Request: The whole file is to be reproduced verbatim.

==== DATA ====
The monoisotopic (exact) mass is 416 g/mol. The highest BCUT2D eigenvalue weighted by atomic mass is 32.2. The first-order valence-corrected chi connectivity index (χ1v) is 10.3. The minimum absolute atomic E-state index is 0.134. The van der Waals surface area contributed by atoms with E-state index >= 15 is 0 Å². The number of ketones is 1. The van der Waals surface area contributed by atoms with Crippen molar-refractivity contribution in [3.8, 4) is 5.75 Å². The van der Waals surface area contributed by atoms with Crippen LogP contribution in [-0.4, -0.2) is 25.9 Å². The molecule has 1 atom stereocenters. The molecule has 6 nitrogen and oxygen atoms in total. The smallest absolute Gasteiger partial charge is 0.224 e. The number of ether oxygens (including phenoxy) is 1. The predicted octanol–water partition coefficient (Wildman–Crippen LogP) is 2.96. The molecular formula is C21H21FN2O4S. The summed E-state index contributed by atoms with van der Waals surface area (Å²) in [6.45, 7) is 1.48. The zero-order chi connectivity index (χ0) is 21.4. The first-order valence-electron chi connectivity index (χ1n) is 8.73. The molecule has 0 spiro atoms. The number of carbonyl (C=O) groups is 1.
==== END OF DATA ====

The monoisotopic (exact) mass is 416 g/mol. The highest BCUT2D eigenvalue weighted by atomic mass is 32.2. The first-order valence-corrected chi connectivity index (χ1v) is 10.3. The minimum absolute atomic E-state index is 0.134. The van der Waals surface area contributed by atoms with E-state index >= 15 is 0 Å². The number of ketones is 1. The van der Waals surface area contributed by atoms with Crippen molar-refractivity contribution in [3.8, 4) is 5.75 Å². The van der Waals surface area contributed by atoms with Crippen LogP contribution in [-0.4, -0.2) is 25.9 Å². The molecule has 1 atom stereocenters. The molecule has 6 nitrogen and oxygen atoms in total. The smallest absolute Gasteiger partial charge is 0.224 e. The number of ether oxygens (including phenoxy) is 1. The predicted octanol–water partition coefficient (Wildman–Crippen LogP) is 2.96. The molecular formula is C21H21FN2O4S. The summed E-state index contributed by atoms with van der Waals surface area (Å²) in [6.45, 7) is 1.48. The zero-order chi connectivity index (χ0) is 21.4. The first-order valence-electron chi connectivity index (χ1n) is 8.73. The molecule has 0 spiro atoms. The number of carbonyl (C=O) groups is 1.